Nestled in the Kent countryside close to the cathedral city of Canterbury, a family-run business is giving coffee culture a run for its money, as a refreshing new trend for tea emerges.
High tea and afternoon tea are already traditions of Britain enjoyed in most establishments, but tea-houses are growing in popularity.
Owned by local ladies, mother and daughter Claire and Meg Raraty-Squires, The Sondes Tea House has breathed life back into Selling, the local village where it can be found. It’s a short walk from the village train station, and has a general store attached, which proved a lifeline to the locals when the Beast from the East landed. Selling gourmet food products, many of which are locally sourced, the Sondes also employees local people, from the hamlet itself as well as the villages surrounding it.
Claire and Meg took time to share a brew with me while we talked all things tea.
The moment you enter The Sondes, you’re transported from 2018 British countryside to the elegant British colonial style of Raffles. The environment is chic and artsy but its plush sofas and deep arm chairs encourage you to sit and stay a while, and maybe read one of the freely-available papers or magazines while you wait for your tea to brew.
Because, says Claire, tea is something to be savoured.
“We’ve lost the art of afternoon tea,” she says, “taking the time from a busy day to just sit and savour a moment to rest and refresh. Taking a break at 11am for a coffee is well observed, but a 4 o’clock stop for tea is no longer something we do. I want to bring that art back.”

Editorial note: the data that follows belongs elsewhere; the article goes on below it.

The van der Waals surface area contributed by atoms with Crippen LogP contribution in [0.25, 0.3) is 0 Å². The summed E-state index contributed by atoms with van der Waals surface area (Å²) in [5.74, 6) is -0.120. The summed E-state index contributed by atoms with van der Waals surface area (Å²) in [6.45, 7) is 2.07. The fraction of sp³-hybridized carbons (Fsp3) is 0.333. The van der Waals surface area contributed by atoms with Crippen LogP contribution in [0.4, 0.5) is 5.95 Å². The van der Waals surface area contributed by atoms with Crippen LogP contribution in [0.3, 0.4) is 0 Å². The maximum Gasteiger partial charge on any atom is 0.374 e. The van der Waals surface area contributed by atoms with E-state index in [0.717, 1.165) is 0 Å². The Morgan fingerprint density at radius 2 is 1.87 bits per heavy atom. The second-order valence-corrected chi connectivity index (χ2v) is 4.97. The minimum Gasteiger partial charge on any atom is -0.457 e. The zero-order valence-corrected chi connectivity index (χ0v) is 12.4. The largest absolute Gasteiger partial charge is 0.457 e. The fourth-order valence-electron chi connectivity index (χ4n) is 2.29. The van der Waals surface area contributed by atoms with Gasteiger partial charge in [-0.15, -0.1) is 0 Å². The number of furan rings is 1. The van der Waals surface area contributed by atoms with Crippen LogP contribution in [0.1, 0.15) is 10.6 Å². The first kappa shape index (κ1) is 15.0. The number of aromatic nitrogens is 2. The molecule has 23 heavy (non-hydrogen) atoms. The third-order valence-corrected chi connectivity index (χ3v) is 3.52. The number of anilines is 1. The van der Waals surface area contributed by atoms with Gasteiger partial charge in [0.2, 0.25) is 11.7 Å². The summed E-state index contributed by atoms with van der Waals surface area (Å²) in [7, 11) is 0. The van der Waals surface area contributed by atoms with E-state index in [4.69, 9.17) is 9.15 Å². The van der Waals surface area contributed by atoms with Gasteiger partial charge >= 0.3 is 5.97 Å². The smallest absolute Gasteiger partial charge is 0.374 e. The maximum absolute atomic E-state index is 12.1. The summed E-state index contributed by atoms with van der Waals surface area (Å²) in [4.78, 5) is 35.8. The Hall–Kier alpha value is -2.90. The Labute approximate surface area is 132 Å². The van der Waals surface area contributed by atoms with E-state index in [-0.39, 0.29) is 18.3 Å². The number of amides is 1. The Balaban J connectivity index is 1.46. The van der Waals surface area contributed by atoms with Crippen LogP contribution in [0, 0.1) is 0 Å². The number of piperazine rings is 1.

Claire and Meg bought The Sondes in 2016, taking a year to restore the old pub and opening on the day of the General Election. It’s been busy ever since.
Claire continues: “I’ve always wanted to do tea and I fully support rural enterprise, so here we are.”
The pub had passed through a number of owners, standing empty, before the Raraty-Squires purchased and renovated it. Local residents, who had campaigned against the building’s change of use proposal, were delighted to see the tea rooms open, and even more delighted to see it doing so well. The General Store attached is the closest store to the village and locals and visitors alike are putting the new amenities to good use.
Meg and Claire talk me through the rules of making tea.
First you need a good teapot. The shape of the drinking vessel is very important whether it’s tall or short, a bowl, cup or a mug. The material it’s made from will affect the taste of the tea, so consider whether you prefer bone china or glass, or even clay which goes particularly well with green tea.
Now to the ceremony Claire craves to share. “Only ever leaf tea, never tea bags” says Claire. “Tea bags are filled with the scrapings and powder from the floor, it’s not good quality tea.”
Add your leaves to the pot to taste and fill with hot water (never boiling for green tea). Set your timer to allow the appropriate steeping period: 3 minutes for white and green teas; 5 minutes for black tea; and 7 minutes for herb or fruit teas. Claire encourages me to spend the time waiting for my tea to steep watching the leaves dance in the water. She’s right when she describes it as “a moment of mindfulness” that appeals to children and adults alike.